RFID ubiquity will create a forum for counterfeiters and criminals. If there is no mechanism to ensure that transmitted information has not been tampered with, hackers could easily change it. Manufacturers need to ensure that their RFID application is part of a trusted environment by guaranteeing confidentiality, authentication, integrity and non-repudiation. Such a guarantee is possible with the integration of a PKI (public key infrastructure). NTRU, Burlington, Mass., is a cryptography provider of technology that can provide this level of security for RFID. As RFID applications proliferate, and more high-value transactions are performed using these applications, the need for powerful security increases. NTRU provides security services tailored to meet the robust requirements of RFID and contactless applications, including a cost effective token and reader technology.With NTRUSign, RFID applications benefit from authentication capabilities, which ensure that the tag, reader and/or system component is who or what they claim to be and that the transmitted data have not been altered. NTRU technology also provides for confidential transaction and new audit capabilities that create digitally signed records of each and every transaction. NTRU develops powerful, fast security that, due to its small footprint, is uniquely suited to secure space-constrained environments such as contactless smart cards, radio frequency identification tags and wireless devices. NTRU shares in the vision of enabling an interoperable platform for the delivery of next-generation products and services based on smart card technology, offers Michael Yaffe, senior communications manager, NTRU.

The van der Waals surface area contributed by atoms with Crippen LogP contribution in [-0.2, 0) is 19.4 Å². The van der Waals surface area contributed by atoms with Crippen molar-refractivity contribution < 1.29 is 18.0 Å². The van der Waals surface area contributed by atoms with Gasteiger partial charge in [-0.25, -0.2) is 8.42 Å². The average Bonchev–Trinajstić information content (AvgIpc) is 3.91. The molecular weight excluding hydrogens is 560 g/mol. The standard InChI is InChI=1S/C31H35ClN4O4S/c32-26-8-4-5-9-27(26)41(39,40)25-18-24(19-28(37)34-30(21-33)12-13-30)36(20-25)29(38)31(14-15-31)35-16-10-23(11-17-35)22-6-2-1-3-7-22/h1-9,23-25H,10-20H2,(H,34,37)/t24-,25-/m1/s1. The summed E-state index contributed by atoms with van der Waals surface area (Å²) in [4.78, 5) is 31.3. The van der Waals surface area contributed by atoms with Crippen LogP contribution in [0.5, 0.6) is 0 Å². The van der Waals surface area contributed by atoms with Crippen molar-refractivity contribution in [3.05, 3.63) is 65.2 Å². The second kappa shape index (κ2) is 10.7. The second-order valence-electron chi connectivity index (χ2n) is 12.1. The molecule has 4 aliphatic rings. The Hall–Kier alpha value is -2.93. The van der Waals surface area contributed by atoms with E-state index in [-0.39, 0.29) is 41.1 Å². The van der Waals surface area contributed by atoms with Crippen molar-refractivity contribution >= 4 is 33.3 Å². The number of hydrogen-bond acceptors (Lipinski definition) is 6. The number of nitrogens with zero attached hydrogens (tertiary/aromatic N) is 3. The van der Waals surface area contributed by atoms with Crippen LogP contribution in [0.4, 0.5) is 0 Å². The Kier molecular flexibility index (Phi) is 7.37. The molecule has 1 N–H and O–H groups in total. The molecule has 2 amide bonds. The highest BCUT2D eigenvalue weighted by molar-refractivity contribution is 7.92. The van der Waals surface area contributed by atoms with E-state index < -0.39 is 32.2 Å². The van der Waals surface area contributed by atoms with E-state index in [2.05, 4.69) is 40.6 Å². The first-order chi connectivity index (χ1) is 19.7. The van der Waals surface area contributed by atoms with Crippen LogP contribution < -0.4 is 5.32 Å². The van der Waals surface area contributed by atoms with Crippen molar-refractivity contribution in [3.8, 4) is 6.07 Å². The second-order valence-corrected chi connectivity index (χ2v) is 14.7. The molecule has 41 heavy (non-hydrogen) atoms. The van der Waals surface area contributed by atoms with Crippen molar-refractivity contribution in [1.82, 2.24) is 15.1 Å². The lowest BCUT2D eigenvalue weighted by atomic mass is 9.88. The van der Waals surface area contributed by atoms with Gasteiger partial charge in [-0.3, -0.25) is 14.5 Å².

All RF data transmission between the card and reader is encrypted using a secure algorithm. By using industry standard encryption techniques, HID’s iCLASS, for example, reduces the risk of compromised data or duplicated cards. Access to data stored on the cards is protected by 64-bit keys, which can be further customized by the end-user with an iCLASS programmer. Even if the unauthorized person obtains an iCLASS reader, without the keys, the reader will not authenticate with the card and data will not be transmitted. For even higher security, card data may also be protected with DES or triple DES encryption. With iCLASS, the transaction between the card and reader can not be sniffed.

On the Market

End users in various vertical markets are looking for every advantage they can get as a result of last year’s terrorist attacks. At the recently held Airport Security Expo in Las Vegas, Applied Digital Solutions and its VeriChip Corporation featured its VeriPass and VeriTag. These new applications will allow airport and port security personnel to link a VeriChip subscriber to his or her luggage—both during check-in and on the airplane—flight manifest logs and airline or law enforcement software databases.

Commenting on VeriChip’s participation in the Airport Security Expo, Scott R. Silverman, president of Applied Digital Solutions, says, “VeriChip can assist in assuring the public that only authorized personnel gain access to certain sensitive areas of airports and even the cockpits of airplanes. Since VeriChip’s personal verification technology can’t be lost, stolen, tampered with, misplaced or counterfeited, its secure personal verification system should be incorporated into our national airport security initiatives.” VeriChip is a miniaturized radio frequency identification device that can be used in a variety of security applications. About the size of a grain of rice, each VeriChip product contains a unique verification number and will be available in several formats, some of which will be insertable under the skin, which, by the way, is in the works to track a patient’s medical status.

In the security field, the company is actively developing applications for VeriChip in a variety of security, defense, homeland security and secure-access applications.